A Dog Trainer’s Dilemma
When finally reunited with your dog after a board an train, you can expect to see that nothing has changed in regards to his behavior and the relationship he remembers with you. That well-trained dog you’ve been watching via your social media feed could turn right back into that crazed, hyperactive, freaked out dog you sent away. Whatever that relationship was before his training, his association with you was built on what was allowed in the past. Every interaction was either rewarded or perhaps ignored, based on what you asked for and then indirectly reinforced. Each tiny little morsel of information that you provided stacked up to create what you are experiencing today. If he jumped on guests, you allowed it. If he barked incessantly, you allowed it. If he pulled on the leash, you allowed it. If he growled when you grabbed his toy, you allowed it. If he ran out the door and didn’t come when called, you allowed it. Of course you would never encourage your dog to misbehave again, but it is up to you to become the leader your dog needs to become his best self. You will need to reprogram how your dog feels about you.
You will need to cultivate a new relationship that consists of structure, rules, boundaries, and consistent training. There can no longer be a gray area of communication. When rules are unclear and not met with consistent consequence, your dog will take advantage. Your dog knows whether or not you mean business of if you’re a sucker. If the latter is the case, slowly he will slide back into the bad behavior you originally reached out for help with. We trainers can always build that healthy foundation that guides your dog to make better decisions, but it is you, the person he lives with 24/7, that will need to enforce these rules daily so that the changes remain permanent. Training is your lifestyle. We can show you the tools, and how to use them, and set you up for success, but only you can rebuild your relationship.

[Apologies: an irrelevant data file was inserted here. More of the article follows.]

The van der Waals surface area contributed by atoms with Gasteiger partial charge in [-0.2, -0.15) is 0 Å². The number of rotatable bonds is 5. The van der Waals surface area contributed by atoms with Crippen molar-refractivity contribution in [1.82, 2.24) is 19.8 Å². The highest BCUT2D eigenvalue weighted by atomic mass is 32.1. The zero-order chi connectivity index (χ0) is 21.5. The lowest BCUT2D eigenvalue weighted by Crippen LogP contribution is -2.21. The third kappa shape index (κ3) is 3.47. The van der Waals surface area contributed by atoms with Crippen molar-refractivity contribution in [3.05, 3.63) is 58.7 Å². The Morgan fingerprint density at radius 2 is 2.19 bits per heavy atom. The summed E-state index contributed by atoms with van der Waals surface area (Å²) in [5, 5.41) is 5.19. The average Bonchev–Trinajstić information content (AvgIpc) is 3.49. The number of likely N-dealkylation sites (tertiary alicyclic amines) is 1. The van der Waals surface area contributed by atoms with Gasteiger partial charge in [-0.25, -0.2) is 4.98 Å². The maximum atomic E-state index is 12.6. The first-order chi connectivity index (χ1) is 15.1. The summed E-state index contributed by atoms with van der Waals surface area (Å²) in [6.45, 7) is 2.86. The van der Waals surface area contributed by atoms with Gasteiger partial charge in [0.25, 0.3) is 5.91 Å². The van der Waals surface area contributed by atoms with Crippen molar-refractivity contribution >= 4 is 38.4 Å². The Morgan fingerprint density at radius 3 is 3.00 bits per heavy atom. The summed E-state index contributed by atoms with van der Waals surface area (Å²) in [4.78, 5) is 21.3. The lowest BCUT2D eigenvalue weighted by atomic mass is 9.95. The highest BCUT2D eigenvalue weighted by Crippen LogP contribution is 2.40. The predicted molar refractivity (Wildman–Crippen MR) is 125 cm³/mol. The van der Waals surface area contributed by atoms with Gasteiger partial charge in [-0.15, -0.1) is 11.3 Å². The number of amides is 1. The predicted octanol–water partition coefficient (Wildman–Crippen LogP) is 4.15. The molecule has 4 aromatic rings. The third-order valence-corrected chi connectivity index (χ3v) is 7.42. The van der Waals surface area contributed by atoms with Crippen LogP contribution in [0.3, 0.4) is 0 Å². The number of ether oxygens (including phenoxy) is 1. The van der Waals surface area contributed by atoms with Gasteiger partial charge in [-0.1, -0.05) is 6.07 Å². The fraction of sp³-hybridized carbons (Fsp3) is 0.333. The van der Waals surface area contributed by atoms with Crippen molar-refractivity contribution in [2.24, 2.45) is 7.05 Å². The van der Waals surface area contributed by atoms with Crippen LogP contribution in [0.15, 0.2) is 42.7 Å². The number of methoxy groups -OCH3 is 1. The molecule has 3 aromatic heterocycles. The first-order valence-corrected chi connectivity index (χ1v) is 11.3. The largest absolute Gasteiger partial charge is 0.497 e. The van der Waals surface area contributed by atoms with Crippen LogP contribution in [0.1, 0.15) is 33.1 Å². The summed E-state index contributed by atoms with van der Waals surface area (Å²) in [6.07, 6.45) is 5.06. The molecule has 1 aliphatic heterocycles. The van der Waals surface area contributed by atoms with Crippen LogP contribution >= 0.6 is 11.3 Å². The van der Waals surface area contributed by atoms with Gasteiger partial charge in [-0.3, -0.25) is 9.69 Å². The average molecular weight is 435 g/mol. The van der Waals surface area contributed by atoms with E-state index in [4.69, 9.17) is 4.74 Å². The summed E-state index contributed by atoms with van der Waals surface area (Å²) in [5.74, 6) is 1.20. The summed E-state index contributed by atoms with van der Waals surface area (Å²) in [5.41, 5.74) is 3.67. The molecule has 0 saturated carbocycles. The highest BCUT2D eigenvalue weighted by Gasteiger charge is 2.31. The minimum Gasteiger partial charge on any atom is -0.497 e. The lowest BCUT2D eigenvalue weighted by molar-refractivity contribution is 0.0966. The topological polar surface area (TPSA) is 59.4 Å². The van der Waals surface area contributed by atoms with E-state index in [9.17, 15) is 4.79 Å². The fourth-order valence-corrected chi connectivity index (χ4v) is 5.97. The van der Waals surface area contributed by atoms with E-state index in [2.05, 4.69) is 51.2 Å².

So take your trainers advice, listen, do your homework, then enforce the rules he/she has provided for your dog. Training starts the second you all wake up until the minute you go to bed. Your investment in your dog’s well-being is a life long endeavor. To get the most out of your new relationship it will take an equal balance of both affection and accountability. If one outweighs the other, you can expect fallout to occur. It may sound like a lot of work, but with your dedication and commitment to providing the best life for your dog, you will reap the reward at the end of each day, having those fun, goofy guys to play with, and the ability to shut off the excitement with a simple command. That my folks, is where the magic is at!